The high produced by edible products comes on more slowly than smoked marijuana. Inexperienced users may consume too much, causing severe impairment. Some experts are concerned that marijuana edibles smuggled into other states may appeal to teens.
Colorado health officials are trying to find a way to prevent people from overdosing on marijuana edibles. The products have been implicated in two suicides and one murder in the past 13 months. Almost five million edibles were sold in Colorado stores last year.

Marijuana edibles are also legal in Washington state, and will soon be legal in Oregon and Alaska. Edible products are also available to medical marijuana users in at least six of the 23 states with medical marijuana programs, the article notes.

Decline in cigarette smoking

A new report by the Substance Abuse and Mental Health Services Administration (SAMHSA) shows  from 2003 to 2013 levels of past month (current) underage cigarette smoking among those aged 12 to 17 have dropped significantly in 49 out of 50 states.

The only state that did not experience a statistically significant decline was Utah which has traditionally has one of the lowest levels of underage cigarette smoking in the nation.  

Overall the national level of current underage cigarette smoking dropped sharply from about 12.6 percent in 2003 to less than 6.1 percent in 2013. 
“The decline in underage cigarette smoking during this period is encouraging and shows that spreading the word to young people about the risks from smoking can make an enormous positive difference,” said Fran Harding the director of SAMHSA’s Center for Substance Abuse Prevention.
“Unfortunately, far too many young people still use tobacco products. According to the Surgeon General if current trends continue, 5.6 million American youth currently under age 18 will die prematurely during adulthood because of their smoking. This is why every segment of the community must reach out to young people about the importance of not smoking, or quitting smoking if they have started.”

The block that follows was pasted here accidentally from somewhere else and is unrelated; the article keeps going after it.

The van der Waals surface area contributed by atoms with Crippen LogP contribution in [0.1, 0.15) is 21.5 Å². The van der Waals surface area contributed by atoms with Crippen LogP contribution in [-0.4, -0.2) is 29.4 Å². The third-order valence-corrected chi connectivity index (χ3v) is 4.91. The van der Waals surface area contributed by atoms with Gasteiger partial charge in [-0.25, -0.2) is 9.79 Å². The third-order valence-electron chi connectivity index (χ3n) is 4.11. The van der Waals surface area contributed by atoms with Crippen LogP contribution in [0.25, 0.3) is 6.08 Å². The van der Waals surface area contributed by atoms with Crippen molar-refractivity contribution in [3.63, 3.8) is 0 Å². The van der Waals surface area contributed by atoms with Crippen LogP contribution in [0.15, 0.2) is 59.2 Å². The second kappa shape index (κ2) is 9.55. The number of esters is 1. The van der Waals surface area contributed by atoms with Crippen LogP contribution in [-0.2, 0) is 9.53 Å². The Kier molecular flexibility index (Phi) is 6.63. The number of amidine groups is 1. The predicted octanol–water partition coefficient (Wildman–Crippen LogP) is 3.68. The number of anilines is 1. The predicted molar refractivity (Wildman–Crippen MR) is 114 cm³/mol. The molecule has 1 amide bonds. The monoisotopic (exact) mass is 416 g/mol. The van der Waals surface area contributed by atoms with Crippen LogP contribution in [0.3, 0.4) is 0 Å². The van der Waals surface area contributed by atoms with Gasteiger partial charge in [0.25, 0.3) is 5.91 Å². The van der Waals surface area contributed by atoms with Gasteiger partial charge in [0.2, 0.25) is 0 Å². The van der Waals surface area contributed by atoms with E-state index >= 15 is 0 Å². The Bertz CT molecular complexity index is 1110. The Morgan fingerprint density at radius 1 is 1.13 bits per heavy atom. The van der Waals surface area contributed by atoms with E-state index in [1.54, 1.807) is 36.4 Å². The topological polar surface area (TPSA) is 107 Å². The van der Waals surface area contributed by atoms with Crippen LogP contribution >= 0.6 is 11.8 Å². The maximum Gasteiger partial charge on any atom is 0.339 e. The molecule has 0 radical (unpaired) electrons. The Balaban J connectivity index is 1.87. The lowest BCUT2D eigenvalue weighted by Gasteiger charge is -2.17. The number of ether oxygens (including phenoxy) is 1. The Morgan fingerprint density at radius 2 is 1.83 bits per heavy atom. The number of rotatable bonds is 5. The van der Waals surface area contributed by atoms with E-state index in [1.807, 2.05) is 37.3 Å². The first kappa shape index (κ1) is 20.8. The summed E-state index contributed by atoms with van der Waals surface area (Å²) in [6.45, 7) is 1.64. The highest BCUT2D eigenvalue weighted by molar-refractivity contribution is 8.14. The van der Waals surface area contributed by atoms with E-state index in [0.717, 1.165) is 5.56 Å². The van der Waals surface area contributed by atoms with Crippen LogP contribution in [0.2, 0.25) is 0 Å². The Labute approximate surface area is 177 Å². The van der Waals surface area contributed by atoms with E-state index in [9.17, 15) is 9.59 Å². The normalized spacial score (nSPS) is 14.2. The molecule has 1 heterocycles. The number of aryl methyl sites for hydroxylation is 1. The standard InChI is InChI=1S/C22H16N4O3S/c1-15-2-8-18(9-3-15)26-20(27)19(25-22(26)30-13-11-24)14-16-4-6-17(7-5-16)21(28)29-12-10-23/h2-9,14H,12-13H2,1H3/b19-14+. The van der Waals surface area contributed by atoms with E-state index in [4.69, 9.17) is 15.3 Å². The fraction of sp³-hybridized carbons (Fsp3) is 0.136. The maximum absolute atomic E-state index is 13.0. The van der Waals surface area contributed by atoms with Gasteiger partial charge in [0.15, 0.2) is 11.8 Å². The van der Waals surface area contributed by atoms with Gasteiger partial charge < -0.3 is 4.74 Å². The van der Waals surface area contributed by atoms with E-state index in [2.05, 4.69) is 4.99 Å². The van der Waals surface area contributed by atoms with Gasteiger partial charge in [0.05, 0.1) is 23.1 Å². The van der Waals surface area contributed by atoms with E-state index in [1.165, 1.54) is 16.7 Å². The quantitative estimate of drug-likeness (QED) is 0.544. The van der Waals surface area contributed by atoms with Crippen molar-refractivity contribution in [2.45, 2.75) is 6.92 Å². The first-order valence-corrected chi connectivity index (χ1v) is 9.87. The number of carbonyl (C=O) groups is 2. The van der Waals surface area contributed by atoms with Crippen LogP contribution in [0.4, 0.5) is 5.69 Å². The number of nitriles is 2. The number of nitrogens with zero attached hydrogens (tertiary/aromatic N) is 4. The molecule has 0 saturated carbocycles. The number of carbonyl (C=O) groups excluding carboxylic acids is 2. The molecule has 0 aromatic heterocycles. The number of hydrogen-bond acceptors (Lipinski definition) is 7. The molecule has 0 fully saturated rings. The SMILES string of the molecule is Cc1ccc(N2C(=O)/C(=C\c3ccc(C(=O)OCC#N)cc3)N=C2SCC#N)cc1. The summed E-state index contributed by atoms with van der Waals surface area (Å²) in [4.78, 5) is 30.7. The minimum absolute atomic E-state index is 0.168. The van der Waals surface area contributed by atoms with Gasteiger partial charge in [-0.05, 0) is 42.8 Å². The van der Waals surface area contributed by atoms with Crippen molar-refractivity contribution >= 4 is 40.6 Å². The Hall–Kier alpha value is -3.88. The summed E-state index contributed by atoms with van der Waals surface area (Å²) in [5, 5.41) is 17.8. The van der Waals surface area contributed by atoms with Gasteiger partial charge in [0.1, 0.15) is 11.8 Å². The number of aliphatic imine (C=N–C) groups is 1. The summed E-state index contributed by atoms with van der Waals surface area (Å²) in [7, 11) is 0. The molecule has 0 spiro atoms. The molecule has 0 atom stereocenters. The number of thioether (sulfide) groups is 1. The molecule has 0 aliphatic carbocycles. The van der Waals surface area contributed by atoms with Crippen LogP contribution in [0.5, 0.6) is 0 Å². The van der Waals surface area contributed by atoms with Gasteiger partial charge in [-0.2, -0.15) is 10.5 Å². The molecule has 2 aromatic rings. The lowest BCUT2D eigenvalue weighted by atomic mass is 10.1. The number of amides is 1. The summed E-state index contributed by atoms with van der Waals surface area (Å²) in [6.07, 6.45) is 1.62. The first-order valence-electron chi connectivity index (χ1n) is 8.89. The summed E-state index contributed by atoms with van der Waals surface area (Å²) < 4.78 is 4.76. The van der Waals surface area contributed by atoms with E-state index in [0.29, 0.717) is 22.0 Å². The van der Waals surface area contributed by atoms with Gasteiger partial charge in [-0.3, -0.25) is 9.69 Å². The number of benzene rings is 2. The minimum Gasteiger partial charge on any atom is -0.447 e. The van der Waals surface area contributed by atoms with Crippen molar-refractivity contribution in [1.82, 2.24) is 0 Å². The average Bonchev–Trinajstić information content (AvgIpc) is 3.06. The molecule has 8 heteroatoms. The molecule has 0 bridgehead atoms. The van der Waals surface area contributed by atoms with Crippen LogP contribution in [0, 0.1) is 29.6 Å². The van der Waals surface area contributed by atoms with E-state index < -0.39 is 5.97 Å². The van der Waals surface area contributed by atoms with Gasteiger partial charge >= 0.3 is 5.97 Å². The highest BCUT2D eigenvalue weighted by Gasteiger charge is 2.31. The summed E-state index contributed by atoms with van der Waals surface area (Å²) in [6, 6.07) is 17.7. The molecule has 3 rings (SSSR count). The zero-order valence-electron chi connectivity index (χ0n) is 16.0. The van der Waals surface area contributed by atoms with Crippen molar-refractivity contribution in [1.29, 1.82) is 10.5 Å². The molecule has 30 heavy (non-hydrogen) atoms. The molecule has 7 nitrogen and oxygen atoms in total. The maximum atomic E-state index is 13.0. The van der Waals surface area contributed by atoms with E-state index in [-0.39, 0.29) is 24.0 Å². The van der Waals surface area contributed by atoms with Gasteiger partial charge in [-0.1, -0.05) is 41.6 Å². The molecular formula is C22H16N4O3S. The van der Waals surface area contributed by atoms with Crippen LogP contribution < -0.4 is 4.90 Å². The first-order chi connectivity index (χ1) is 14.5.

Studies have shown that adolescents’ perception of risk regarding smoking can influence their behavior toward it. The more likely an adolescent is to associate cigarette smoking with a great health risk, the less likely the adolescent is to smoke cigarettes.  
However, increases in e-cigarette and hookah use are offsetting declines in use of more traditional products such as cigarettes. A recent study published by the Centers for Disease Control and 

Prevention shows that current e-cigarette use (use on at least 1 day in the past 30 days) among high school students increased from 4.5 percent in 2013 to 13.4 percent in 2014, rising from approximately 660,000 to 2 million students.
Among middle school students, current e-cigarette use more than tripled from 1.1 percent in 2013 to 3.9 percent in 2014—an increase from approximately 120,000 to 450,000 students. The report concludes that because the use of e-cigarettes and hookahs is on the rise among high and middle school students, it is critical that comprehensive tobacco control and prevention strategies for youth focus on all tobacco products, and not just cigarettes.

SAMHSA manages several grant programs that states can use to prevent underage tobacco use, including the Substance Abuse Prevention and Treatment Block Grant (SABG) and the Partnerships for Success grant program.

SAMHSA also administers the Synar program, a federal and state effort which helps states enforce their laws prohibiting the sale or distribution of tobacco products to individuals under the age of 18. States also must conduct annual, random, unannounced inspections of over-the-counter tobacco outlets and vending machines to ensure compliance with the law. States must comply with the Synar Amendment in order to receive their full SABG funds. The most recent Synar report shows that 9.6 percent of inspected retail outlets illegally sold tobacco products to youth at any time in 2013. That number is significantly below the 20 percent target rate set by the program, and far lower than the highest reported state retailer violation rate of 72.7 percent when the Synar program was established 16 years ago.